Hope you all have a great week of writing and reading ahead of you.


In-Depth Review of “Darlene Bobich” and “Dying Days”

I just wanted to share a great, in-depth review Anthony Servante has done of the Dying Days series (Darlene Bobich: Zombie Killer, Dying Days and Dying Days 2) at his website… I am truly honored every time someone reads my work, and takes time out of their life to review it… 


Great thoughts about Supporting Indie Authors from Tim Baker!


I wanted to open this post with a video.

It would have been about 90 seconds long, but so agonizingly painful to watch it would have seemed like an hour.

A mournful voice moans over a lonely acoustic guitar…fade in…your favorite Independent Author sits at his/her desk. Their clothes look like they’ve been slept in. The desk is littered with papers, fast food wrappers, an overflowing ashtray and a two-day-old cup of coffee.

If it’s a man – he hasn’t shaved in three days – if female, her hair would need to be primped for an hour to look as good as bed-head. Their eyes plead with you for rescue.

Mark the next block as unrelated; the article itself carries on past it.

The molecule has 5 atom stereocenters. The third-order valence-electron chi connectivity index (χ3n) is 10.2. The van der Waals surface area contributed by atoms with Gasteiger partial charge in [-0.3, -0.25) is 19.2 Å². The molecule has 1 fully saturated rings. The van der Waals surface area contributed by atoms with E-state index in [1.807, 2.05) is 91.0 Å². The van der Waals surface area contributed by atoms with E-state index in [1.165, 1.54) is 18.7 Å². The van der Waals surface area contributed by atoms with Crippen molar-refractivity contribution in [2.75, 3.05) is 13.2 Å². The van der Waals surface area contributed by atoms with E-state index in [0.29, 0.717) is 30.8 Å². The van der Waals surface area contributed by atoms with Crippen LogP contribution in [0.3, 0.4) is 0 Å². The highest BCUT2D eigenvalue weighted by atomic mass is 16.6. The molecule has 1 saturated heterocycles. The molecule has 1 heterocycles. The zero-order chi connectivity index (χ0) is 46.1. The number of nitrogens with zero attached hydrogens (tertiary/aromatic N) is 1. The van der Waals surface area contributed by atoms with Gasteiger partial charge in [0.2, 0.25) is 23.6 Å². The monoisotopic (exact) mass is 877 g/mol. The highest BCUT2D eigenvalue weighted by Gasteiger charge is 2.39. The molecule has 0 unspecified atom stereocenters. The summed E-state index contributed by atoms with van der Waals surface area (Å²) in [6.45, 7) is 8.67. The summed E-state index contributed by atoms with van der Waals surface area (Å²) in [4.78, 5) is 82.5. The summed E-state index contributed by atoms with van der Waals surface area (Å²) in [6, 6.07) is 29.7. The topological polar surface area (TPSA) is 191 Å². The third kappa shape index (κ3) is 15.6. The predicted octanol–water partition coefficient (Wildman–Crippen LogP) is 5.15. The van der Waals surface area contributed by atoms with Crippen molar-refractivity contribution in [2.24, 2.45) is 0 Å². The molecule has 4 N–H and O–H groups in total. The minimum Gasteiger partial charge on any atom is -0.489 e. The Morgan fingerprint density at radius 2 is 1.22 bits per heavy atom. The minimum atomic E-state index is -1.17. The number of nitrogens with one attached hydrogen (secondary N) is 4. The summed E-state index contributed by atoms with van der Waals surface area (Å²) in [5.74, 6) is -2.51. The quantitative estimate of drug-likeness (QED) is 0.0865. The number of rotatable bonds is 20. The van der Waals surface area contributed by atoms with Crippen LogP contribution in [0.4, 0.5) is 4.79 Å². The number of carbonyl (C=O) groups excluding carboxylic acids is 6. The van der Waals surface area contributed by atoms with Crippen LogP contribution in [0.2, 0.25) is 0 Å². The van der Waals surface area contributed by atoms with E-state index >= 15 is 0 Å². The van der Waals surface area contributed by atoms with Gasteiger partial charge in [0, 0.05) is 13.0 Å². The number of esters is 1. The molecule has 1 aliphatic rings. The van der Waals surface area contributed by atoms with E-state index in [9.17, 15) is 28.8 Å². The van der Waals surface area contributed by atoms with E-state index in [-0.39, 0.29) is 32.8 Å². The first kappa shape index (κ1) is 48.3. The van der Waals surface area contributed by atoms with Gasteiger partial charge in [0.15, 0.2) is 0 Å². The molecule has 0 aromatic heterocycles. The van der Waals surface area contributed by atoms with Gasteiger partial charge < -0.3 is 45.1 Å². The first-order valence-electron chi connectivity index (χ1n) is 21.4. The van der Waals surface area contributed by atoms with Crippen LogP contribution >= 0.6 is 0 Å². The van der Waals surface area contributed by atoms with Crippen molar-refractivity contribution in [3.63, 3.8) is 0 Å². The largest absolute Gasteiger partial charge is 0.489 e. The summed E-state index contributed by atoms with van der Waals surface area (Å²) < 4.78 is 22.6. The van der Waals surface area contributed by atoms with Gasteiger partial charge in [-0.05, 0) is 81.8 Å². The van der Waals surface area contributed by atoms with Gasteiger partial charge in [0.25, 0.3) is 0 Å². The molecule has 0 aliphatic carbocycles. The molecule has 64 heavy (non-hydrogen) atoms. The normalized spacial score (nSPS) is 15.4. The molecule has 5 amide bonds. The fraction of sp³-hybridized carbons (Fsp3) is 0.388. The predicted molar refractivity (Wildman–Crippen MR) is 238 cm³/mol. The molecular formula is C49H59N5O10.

The image dissolves into pictures of other authors in similar states of down-trodden-ness…the voice of a familiar actor speaks;

“Every year thousands of Independent Authors spend countless hours in front of their computers, forsaking their families, their health and their…

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Guest Blog – E.Z. Graves of Horror On The Installment Plan

Horror on the Installment Plan’s New Issues

I’m Jim Musgrave, or “E. Z. Graves” as I’m known on the pages of my new horror ezine, Horror on the Installment Plan.  I’m happy to say that my stories are now available in all formats (even print), and I’d like to give a shout out to the authors and the stories they’ve created.